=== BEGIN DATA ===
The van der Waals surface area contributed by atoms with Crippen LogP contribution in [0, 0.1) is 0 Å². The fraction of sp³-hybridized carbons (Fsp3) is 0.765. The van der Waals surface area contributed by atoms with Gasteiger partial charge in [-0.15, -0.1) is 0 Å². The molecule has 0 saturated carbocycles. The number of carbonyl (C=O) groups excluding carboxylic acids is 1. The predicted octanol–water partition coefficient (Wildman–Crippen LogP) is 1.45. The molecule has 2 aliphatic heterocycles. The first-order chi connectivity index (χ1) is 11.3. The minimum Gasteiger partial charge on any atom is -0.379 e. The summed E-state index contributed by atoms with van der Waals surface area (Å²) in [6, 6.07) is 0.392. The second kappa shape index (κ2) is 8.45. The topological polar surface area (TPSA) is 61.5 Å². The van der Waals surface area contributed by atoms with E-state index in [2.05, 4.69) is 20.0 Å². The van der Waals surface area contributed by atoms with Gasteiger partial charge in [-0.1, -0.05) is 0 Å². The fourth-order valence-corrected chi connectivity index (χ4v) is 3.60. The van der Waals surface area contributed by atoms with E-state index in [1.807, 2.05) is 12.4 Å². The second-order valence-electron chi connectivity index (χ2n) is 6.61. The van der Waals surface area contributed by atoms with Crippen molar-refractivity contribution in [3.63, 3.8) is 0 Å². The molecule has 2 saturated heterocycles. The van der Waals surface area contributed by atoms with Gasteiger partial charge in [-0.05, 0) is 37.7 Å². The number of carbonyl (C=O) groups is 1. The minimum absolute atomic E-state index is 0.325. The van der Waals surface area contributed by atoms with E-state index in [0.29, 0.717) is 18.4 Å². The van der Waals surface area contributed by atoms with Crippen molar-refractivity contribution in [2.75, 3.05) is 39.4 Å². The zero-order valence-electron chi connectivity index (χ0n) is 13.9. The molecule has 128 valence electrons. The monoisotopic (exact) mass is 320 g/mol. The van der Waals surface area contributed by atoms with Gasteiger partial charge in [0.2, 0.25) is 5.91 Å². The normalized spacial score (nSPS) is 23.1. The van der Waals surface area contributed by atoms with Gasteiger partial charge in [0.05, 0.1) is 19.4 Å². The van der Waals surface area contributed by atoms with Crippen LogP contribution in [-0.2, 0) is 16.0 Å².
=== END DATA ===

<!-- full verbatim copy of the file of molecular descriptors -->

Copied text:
The van der Waals surface area contributed by atoms with Crippen LogP contribution in [0, 0.1) is 0 Å². The fraction of sp³-hybridized carbons (Fsp3) is 0.765. The van der Waals surface area contributed by atoms with Gasteiger partial charge in [-0.15, -0.1) is 0 Å². The molecule has 0 saturated carbocycles. The number of carbonyl (C=O) groups excluding carboxylic acids is 1. The predicted octanol–water partition coefficient (Wildman–Crippen LogP) is 1.45. The molecule has 2 aliphatic heterocycles. The first-order chi connectivity index (χ1) is 11.3. The minimum Gasteiger partial charge on any atom is -0.379 e. The summed E-state index contributed by atoms with van der Waals surface area (Å²) in [6, 6.07) is 0.392. The second kappa shape index (κ2) is 8.45. The topological polar surface area (TPSA) is 61.5 Å². The van der Waals surface area contributed by atoms with E-state index in [2.05, 4.69) is 20.0 Å². The van der Waals surface area contributed by atoms with Gasteiger partial charge in [-0.1, -0.05) is 0 Å². The fourth-order valence-corrected chi connectivity index (χ4v) is 3.60. The van der Waals surface area contributed by atoms with E-state index in [1.807, 2.05) is 12.4 Å². The second-order valence-electron chi connectivity index (χ2n) is 6.61. The van der Waals surface area contributed by atoms with Crippen molar-refractivity contribution in [3.63, 3.8) is 0 Å². The molecule has 2 saturated heterocycles. The van der Waals surface area contributed by atoms with Gasteiger partial charge in [-0.05, 0) is 37.7 Å². The number of carbonyl (C=O) groups is 1. The minimum absolute atomic E-state index is 0.325. The van der Waals surface area contributed by atoms with E-state index in [0.29, 0.717) is 18.4 Å². The van der Waals surface area contributed by atoms with Crippen molar-refractivity contribution in [2.75, 3.05) is 39.4 Å². The zero-order valence-electron chi connectivity index (χ0n) is 13.9. The molecule has 128 valence electrons. The monoisotopic (exact) mass is 320 g/mol. The van der Waals surface area contributed by atoms with Gasteiger partial charge in [0.2, 0.25) is 5.91 Å². The normalized spacial score (nSPS) is 23.1. The van der Waals surface area contributed by atoms with Gasteiger partial charge in [0.05, 0.1) is 19.4 Å². The van der Waals surface area contributed by atoms with Crippen LogP contribution in [-0.2, 0) is 16.0 Å².